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Author: David Blumhorst

What’s So Bad About Spreadsheets?

Spreadsheets are ubiquitous, heavily relied on by organizations to manage data and make critical business decisions. Spreadsheets are an excellent tool for independent analysis. The problem is that they are often stretched far beyond their home territory. Furthermore, spreadsheets tend to have limited scalability beyond the desk and the fidelity is constrained by the organization’s ability to invest in additional technology capability to manage its reliability.

It’s imperative to note that the goal of inputting data in a spreadsheet is not to get an answer, but to get the correct answer. Often a wrong answer is much worse than no answer at all. There are a number of features of spreadsheets that present a challenge to error-free analysis. It is extremely common for data to be added to a spreadsheet after it has been created. The augmentation of data can go wrong, rendering a correct spreadsheet incorrect. Even the most experienced practitioners, using all the armory at their disposal to prevent mistakes from creeping in as they work, will make common errors from time to time. The requirement in organizations to work under huge pressure to achieve deadlines makes the probability of error even higher. Some of these errors will be caught by the fail-safe mechanisms built in. But some will not.

Additionally, many spreadsheets take all night to compute. These computations can be complicated and commonly fail. However, when such spreadsheets are replaced by capabilities more suited to the task, it is not unusual for the computation time to be cut to a few minutes and the process much easier to understand.

Why Do Organizations Continue to Use spreadsheets?

The technology acceptance model holds that there are two main factors that determine the adoption of a technology: the perceived usefulness and the perceived ease-of-use. Perception need not correspond to reality. The perception of the ease-of-use of spreadsheets is to some extent an illusion. It is easy to get an answer from a spreadsheet, however, it is not necessarily easy to get the right answer. Thus the distorted view. The difficulty of using alternatives to spreadsheets is overestimated by many people. Safety features can give the appearance of difficulty when in fact these are an aid.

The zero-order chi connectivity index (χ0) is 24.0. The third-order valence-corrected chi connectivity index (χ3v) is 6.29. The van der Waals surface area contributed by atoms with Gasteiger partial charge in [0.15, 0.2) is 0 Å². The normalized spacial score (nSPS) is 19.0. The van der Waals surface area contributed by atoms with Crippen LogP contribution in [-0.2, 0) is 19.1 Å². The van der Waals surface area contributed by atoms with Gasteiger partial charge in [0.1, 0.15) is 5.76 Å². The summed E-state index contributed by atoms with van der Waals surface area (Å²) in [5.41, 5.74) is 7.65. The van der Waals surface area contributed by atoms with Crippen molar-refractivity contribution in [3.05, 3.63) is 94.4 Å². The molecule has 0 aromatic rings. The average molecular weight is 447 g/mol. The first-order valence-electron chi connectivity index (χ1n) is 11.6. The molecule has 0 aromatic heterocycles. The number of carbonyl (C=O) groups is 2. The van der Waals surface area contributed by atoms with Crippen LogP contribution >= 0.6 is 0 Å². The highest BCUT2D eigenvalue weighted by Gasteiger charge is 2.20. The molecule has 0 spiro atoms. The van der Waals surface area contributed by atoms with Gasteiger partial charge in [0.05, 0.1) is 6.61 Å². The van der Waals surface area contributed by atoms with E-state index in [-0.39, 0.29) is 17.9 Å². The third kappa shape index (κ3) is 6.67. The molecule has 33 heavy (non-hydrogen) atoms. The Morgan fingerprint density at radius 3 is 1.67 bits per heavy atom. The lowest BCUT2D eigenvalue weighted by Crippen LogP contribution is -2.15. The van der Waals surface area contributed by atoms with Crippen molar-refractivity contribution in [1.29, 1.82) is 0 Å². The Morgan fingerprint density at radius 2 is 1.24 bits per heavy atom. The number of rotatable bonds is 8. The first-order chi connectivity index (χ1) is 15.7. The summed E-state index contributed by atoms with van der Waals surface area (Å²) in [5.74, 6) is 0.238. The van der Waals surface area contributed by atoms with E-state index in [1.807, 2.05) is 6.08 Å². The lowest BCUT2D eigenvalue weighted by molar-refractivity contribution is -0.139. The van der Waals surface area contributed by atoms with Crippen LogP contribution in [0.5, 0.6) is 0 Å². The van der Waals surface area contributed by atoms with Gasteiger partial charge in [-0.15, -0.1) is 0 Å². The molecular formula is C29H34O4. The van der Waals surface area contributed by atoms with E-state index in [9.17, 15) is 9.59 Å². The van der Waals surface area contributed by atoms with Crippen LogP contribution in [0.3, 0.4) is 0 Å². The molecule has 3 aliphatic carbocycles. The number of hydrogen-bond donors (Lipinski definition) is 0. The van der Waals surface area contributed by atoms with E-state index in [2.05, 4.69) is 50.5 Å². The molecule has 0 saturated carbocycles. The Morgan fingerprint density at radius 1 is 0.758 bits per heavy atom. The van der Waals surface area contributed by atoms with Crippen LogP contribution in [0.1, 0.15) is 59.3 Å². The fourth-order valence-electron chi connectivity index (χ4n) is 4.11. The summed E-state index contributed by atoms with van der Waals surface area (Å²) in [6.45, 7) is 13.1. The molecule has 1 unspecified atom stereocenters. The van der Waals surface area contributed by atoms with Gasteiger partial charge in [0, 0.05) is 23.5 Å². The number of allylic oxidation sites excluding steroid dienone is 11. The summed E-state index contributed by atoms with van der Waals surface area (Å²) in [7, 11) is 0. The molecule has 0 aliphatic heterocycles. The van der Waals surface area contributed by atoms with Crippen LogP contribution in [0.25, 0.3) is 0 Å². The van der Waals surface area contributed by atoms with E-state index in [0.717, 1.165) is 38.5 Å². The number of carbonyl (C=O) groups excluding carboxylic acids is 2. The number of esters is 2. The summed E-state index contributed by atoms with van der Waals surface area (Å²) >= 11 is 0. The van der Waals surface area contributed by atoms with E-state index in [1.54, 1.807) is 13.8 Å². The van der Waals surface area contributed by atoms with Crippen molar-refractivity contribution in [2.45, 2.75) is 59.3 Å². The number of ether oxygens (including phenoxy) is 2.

The hard way looks easy, and the easy way looks hard.

When Do Spreadsheets Go Wrong?

In a recent survey conducted by my company, it was revealed that 76 percent of IT organizations still rely on spreadsheets for critical decision-making purposes. Spreadsheets are good when small amount of data needs to be managed. However, the “spreadsheet as database” is not always easy to maintain. At some point of enterprises will need specialized application capability to manage their database for managerial purposes. Research, such as that reported by Raymond Panko in “What We Know About Spreadsheet Errors“, has found that most of the spreadsheets used by organizations contain errors—and that a considerable number of those errors are serious. In one case reported in Panko’s research, the error would have caused a discrepancy of more than a billion dollars! Finally, academics have published studies of the prevalence of spreadsheet error and have sought to identify circumstances dangerous in the context of error and other circumstances that are regarded as safer. Therefore, unless spreadsheets are being used for single functionality, it must not be overburdened with complex calculations and codes.

One of the most widely used tools for project management in software teams today is the spreadsheet. Although fairly cheap and easy to use, spreadsheets are extremely vulnerable to errors. They hide problems that can hinder the success and create more costs than one has planned for. Here are some of spreadsheets’ inherent limitations:

  • Consistency is hard to maintain when storing data in spreadsheets. A particularly pernicious problem with using spreadsheets is its tendency to auto format fields. In addition, there’s a significant risk of messing up data when it’s held in a spreadsheet.